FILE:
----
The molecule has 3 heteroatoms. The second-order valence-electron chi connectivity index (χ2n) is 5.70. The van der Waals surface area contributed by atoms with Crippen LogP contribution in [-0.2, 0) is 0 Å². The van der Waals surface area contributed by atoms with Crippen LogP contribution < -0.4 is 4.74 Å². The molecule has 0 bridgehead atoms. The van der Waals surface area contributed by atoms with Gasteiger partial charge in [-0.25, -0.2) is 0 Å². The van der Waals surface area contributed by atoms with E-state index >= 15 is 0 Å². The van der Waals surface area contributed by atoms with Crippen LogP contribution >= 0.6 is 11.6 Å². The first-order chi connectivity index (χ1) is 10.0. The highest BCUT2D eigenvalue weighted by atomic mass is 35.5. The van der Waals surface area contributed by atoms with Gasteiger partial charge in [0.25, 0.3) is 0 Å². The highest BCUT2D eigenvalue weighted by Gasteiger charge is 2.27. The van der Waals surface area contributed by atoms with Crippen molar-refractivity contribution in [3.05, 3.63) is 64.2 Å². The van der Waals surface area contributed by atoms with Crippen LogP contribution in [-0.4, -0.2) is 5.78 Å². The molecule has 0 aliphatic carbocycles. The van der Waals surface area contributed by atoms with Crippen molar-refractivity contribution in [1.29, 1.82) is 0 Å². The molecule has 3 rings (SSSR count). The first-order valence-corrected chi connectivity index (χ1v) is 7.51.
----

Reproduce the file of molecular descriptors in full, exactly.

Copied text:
The molecule has 3 heteroatoms. The second-order valence-electron chi connectivity index (χ2n) is 5.70. The van der Waals surface area contributed by atoms with Crippen LogP contribution in [-0.2, 0) is 0 Å². The van der Waals surface area contributed by atoms with Crippen LogP contribution < -0.4 is 4.74 Å². The molecule has 0 bridgehead atoms. The van der Waals surface area contributed by atoms with Gasteiger partial charge in [-0.25, -0.2) is 0 Å². The van der Waals surface area contributed by atoms with E-state index >= 15 is 0 Å². The van der Waals surface area contributed by atoms with Crippen LogP contribution >= 0.6 is 11.6 Å². The first-order chi connectivity index (χ1) is 10.0. The highest BCUT2D eigenvalue weighted by atomic mass is 35.5. The van der Waals surface area contributed by atoms with Gasteiger partial charge in [0.25, 0.3) is 0 Å². The highest BCUT2D eigenvalue weighted by Gasteiger charge is 2.27. The van der Waals surface area contributed by atoms with Crippen molar-refractivity contribution in [3.05, 3.63) is 64.2 Å². The van der Waals surface area contributed by atoms with Crippen LogP contribution in [-0.4, -0.2) is 5.78 Å². The molecule has 0 aliphatic carbocycles. The van der Waals surface area contributed by atoms with Crippen molar-refractivity contribution in [1.29, 1.82) is 0 Å². The molecule has 3 rings (SSSR count). The first-order valence-corrected chi connectivity index (χ1v) is 7.51.